It’s unclear if or when Baker, who took office in January, might take flight to Tel Aviv. He attended a conference of New England governors and eastern Canadian premiers in Canada over the summer and has made trips to Washington, D.C., but has mostly stayed in Massachusetts.
Yehuda Yaakov, consul general of Israel to New England, told the Globe that since Baker was elected, “his side has indicated that he will be going to Israel sooner rather than later, and we’re hopeful that that’s going to happen.”
He will go there before the Republican convention!
Economic development trips have faced backlash, framed as being junkets that deliver few direct results for Massachusetts.
Deval Patrick took 10 missions spanning 15 countries during his time as governor, spurring criticism that he was neglecting his duties back home with little impact abroad. Patrick defended the missions as key for economic development.
Just wondering what the carbon footprint is on those.
Related: Legislature to hold rare weekend sessions
They better finish up so they can get ready for the next vacation and hoist a few.
What's wrong with that?
"Hefner recently returned from a Senate trip to Israel, on which he accompanied Rosenberg."
Talk about tabloid; doesn't that complicate things for Rosenberg?
Senate president’s fiance will not run for legislative seat
He's got another position for him:
Senate president increases already large press staff
The annual salary of $100,000, and Rosenberg’s four press staffers earned about a combined $225,000 in 2015
Six-figure state employees increase by nearly 25 percent
All in a state budget with a billion-dollar hole in it.
Squirrel triggers outage at State House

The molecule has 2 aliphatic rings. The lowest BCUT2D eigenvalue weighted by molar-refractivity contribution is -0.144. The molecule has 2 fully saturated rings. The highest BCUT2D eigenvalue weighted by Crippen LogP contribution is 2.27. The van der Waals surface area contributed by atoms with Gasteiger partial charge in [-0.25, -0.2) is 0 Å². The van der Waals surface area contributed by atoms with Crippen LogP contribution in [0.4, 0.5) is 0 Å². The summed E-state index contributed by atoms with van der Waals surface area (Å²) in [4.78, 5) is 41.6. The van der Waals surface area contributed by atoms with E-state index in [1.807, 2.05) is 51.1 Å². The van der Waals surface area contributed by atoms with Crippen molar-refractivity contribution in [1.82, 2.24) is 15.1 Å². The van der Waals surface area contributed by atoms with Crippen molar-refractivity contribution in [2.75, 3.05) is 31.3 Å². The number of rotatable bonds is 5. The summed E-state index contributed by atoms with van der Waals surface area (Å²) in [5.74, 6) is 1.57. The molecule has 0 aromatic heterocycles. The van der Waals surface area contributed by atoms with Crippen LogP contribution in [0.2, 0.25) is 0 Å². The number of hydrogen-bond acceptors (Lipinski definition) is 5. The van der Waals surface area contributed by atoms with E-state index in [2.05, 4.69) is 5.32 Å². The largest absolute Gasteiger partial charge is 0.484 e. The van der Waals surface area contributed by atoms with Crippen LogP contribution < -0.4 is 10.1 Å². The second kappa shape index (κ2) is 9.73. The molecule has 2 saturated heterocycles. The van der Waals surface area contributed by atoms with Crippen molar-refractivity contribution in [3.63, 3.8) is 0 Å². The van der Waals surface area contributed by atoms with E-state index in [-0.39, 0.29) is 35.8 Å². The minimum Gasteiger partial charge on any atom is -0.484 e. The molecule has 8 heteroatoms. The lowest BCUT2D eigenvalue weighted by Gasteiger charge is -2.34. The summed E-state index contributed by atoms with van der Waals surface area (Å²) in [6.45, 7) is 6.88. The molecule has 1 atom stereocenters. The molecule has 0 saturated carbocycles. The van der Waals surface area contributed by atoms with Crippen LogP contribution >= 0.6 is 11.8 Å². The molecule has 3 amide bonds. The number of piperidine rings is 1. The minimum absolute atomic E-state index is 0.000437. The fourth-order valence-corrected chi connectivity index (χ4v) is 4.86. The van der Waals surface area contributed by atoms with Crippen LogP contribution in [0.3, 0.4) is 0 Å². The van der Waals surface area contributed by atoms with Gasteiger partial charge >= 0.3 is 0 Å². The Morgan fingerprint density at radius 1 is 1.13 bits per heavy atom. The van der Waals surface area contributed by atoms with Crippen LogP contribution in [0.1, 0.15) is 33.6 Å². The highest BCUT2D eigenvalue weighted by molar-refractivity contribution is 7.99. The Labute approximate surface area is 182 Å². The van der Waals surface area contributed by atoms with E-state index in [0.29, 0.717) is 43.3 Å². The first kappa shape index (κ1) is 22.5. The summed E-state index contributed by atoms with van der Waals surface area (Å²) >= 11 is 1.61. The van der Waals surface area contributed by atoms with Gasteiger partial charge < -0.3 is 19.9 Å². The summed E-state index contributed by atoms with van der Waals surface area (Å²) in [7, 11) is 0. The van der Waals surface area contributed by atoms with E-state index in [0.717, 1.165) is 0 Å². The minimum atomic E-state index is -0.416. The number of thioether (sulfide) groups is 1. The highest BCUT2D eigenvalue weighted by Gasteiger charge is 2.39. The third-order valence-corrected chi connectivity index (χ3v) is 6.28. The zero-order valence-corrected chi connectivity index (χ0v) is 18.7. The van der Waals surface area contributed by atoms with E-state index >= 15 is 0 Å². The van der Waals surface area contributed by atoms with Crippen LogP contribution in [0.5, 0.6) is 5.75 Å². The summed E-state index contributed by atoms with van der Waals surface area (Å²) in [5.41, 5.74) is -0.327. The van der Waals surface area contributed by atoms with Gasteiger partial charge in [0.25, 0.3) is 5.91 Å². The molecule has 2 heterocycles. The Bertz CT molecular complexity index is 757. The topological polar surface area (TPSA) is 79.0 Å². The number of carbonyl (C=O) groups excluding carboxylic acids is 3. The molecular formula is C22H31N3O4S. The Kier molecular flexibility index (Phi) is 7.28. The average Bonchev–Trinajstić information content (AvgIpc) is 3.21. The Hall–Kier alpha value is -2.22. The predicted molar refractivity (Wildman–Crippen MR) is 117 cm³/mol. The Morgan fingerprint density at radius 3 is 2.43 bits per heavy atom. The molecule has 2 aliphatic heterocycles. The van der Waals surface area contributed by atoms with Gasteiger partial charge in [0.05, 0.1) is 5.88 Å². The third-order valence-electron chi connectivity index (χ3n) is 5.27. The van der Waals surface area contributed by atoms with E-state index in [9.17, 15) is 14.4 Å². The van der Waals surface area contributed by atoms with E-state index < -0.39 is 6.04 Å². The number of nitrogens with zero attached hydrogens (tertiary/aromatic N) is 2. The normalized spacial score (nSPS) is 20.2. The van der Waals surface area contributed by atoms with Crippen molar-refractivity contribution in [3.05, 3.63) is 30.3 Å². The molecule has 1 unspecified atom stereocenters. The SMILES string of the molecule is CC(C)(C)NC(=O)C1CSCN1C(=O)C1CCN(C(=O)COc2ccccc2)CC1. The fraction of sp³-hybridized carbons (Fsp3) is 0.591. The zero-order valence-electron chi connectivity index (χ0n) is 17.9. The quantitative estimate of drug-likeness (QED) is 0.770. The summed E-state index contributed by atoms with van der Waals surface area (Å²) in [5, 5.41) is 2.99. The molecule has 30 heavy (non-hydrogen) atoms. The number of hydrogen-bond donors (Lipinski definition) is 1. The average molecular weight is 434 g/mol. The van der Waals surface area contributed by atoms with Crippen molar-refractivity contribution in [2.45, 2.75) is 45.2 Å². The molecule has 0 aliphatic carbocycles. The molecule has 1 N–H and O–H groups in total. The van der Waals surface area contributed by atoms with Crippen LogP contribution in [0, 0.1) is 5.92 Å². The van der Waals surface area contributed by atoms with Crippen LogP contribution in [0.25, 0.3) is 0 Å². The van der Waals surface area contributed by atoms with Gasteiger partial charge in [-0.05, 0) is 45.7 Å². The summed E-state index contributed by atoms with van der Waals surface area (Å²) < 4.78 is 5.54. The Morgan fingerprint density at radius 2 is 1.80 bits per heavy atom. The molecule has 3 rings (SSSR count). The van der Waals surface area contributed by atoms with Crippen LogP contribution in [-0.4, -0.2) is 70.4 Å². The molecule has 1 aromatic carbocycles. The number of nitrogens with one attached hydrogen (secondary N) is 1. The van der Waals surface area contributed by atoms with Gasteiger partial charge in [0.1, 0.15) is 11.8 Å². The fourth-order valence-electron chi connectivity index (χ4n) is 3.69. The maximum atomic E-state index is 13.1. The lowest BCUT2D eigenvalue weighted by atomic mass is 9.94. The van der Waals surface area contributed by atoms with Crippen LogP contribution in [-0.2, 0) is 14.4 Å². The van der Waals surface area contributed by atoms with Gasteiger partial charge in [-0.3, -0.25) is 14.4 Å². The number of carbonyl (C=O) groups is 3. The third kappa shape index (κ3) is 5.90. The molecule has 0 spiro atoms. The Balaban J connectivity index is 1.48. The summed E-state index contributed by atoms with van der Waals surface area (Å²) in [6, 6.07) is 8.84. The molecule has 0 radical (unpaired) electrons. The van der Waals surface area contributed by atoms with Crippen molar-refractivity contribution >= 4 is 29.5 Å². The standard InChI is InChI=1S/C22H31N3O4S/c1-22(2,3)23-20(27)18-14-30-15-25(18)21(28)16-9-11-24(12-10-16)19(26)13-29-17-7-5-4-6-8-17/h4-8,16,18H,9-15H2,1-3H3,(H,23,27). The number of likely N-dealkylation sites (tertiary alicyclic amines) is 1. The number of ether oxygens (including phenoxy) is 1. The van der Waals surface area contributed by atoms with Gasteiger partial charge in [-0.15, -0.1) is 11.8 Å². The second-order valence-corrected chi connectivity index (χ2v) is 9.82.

He's now on the state’s most wanted list.
If I see anything else I let you know.
Support grows among Americans for stricter gun laws
After a steady drumbeat of shootings in recent months, the lying agenda-pushing paper tells me.
Gun rights activists rally against curb on copycat assault rifles
They were joined by about two dozen state legislators, and the crowd erupted in chants several times, from “Blue Lives Matter” to “Charlie! Charlie!” calling on Governor Charlie Baker, a Republican, to join the rally. When he did not appear, the chant changed to “Coward! Coward!”
And right on cue....
"Authorities have identified the man who was found dead along with an off-duty police officer inside a Connecticut home. State police on Friday said 39-year-old James Stuart died from multiple gunshot wounds. His death has been ruled a homicide. Police were called to the Waterbury home Wednesday morning for a reported disturbance. Police say the officer, 37-year-old Hollock Yocher, died of a single gunshot wound. Police have ruled his death a suicide. Police say the men were acquainted but they haven’t elaborated on their relationship or the circumstances surrounding their deaths....."